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The Grace of Leaves

This afternoon, I swept the front porch. Air too soft for December swirled around my ankles. “The leaves keep falling!” called the across-the-street neighbor who I can’t figure out when he chooses to speak, or not. “Yes,” I responded. “We don’t have a tree on our property, but we’ve got leaves.”

Too late, I realized it sounded like a complaint, a disloyalty to the leaves I was sweeping up. The narrow yellow leaves came from the arms of a neighboring live oak. The city had cut the oak down the middle to make way for electrical wires. The resulting tree carries a Vee shape, or, if you look differently, a heart.

Mixed in with the yellow were orangish cypress needles. The cypress bellies right up to the sidewalk–not a swamp in sight. The neighbor who owns the tree apologized once when he saw me out sweeping up the needles. I told him I love the tree. It smells thick after rain and whispers in the breeze.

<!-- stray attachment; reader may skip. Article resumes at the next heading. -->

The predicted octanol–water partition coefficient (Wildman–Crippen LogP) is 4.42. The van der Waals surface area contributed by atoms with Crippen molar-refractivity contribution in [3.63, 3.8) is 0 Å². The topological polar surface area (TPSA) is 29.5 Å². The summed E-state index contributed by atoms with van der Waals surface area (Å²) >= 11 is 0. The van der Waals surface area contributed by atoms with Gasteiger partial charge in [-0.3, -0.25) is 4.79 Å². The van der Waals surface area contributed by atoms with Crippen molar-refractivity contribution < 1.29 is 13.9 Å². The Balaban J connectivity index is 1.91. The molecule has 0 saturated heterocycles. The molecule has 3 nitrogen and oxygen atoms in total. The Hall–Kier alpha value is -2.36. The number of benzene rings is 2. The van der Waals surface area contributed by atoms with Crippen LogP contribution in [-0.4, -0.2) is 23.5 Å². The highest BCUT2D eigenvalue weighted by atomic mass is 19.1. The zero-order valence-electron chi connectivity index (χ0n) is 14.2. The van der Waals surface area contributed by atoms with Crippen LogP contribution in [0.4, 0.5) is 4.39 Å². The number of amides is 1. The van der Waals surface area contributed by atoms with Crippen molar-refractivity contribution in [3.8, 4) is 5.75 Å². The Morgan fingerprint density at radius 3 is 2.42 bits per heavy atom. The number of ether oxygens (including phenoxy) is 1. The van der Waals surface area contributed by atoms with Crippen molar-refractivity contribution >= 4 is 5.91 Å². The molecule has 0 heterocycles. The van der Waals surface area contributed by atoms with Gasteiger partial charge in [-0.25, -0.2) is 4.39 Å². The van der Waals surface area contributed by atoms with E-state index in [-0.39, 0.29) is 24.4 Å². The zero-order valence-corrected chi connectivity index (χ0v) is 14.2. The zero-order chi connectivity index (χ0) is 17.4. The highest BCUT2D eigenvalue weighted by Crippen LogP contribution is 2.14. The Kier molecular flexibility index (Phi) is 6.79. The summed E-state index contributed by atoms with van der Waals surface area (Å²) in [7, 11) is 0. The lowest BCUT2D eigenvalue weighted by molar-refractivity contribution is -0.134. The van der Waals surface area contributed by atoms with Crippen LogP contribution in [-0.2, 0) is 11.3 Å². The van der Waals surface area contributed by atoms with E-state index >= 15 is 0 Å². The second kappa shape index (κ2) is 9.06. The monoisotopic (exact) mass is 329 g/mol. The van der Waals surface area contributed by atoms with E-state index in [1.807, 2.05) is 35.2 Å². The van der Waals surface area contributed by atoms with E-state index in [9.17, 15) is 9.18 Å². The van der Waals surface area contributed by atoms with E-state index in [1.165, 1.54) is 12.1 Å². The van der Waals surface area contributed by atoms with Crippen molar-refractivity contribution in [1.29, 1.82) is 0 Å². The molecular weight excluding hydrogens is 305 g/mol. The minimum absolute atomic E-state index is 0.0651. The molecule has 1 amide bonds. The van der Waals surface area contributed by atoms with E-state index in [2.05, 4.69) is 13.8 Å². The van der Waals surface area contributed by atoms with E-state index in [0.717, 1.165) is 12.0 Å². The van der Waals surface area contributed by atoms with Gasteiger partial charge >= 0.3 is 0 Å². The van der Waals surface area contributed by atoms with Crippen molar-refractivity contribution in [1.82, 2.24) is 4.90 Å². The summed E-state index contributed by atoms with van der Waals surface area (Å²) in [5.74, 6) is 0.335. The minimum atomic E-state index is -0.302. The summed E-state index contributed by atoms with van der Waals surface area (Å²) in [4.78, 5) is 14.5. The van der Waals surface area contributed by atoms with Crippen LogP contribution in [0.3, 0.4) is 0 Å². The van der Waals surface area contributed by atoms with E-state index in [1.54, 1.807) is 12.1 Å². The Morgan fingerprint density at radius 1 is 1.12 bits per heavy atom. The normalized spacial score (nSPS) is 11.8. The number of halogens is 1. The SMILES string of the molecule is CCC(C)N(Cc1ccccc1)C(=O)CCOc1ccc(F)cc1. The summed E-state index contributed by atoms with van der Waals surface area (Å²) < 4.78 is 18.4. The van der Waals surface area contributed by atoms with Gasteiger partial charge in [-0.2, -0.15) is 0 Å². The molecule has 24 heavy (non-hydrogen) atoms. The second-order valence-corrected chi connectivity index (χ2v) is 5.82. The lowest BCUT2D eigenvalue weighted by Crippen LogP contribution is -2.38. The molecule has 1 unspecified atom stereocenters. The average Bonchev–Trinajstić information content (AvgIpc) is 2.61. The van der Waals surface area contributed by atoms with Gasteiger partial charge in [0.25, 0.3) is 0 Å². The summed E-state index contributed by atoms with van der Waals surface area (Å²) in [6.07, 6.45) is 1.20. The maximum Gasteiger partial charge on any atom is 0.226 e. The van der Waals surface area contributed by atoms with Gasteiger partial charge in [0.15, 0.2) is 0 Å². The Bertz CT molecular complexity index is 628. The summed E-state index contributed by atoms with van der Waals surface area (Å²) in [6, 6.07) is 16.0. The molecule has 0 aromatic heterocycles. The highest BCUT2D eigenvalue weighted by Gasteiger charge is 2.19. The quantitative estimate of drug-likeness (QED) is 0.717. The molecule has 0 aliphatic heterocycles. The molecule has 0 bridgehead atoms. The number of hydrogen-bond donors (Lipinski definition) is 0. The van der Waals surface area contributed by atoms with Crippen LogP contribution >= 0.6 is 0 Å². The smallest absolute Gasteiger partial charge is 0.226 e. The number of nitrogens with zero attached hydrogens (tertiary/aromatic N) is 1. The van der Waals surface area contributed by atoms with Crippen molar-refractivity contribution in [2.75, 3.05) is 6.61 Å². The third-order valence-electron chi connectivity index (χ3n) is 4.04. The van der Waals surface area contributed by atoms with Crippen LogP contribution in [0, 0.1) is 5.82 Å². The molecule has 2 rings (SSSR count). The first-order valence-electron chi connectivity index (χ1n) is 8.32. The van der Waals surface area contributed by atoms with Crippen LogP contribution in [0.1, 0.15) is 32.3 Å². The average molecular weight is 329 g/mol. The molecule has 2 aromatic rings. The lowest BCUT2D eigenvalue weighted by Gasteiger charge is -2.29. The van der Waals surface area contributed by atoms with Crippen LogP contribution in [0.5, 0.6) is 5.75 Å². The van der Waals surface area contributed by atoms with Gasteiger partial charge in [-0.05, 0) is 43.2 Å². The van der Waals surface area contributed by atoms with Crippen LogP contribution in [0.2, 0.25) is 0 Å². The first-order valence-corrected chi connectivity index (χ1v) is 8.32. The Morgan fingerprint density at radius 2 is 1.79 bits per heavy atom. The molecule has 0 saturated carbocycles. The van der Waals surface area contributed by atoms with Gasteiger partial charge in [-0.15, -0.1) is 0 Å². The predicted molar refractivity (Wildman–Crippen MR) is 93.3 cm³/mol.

Not seen in the pile I’m creating are the delicate yellow blossoms of the Golden Raintree that hangs over the courtyard out back. Or its papery seed pods the color of dried roses that fall after the yellow blossoms. Or its final offering of flat brown leaves. It’s cyclical, that tree. Right, all trees are, but not so dramatically. The first time the tree dropped its seed pods, we were out of town. When we returned, I seriously wondered who had baptized our house with rose petals while we were gone.

We are fully dependent on our neighbors for trees. They see the leaves and apologize. I see the grace of leaves, and give thanks.

A smattering of rose-colored pods on our welcome mat, an example of the grace of leaves.
The grace of leaves

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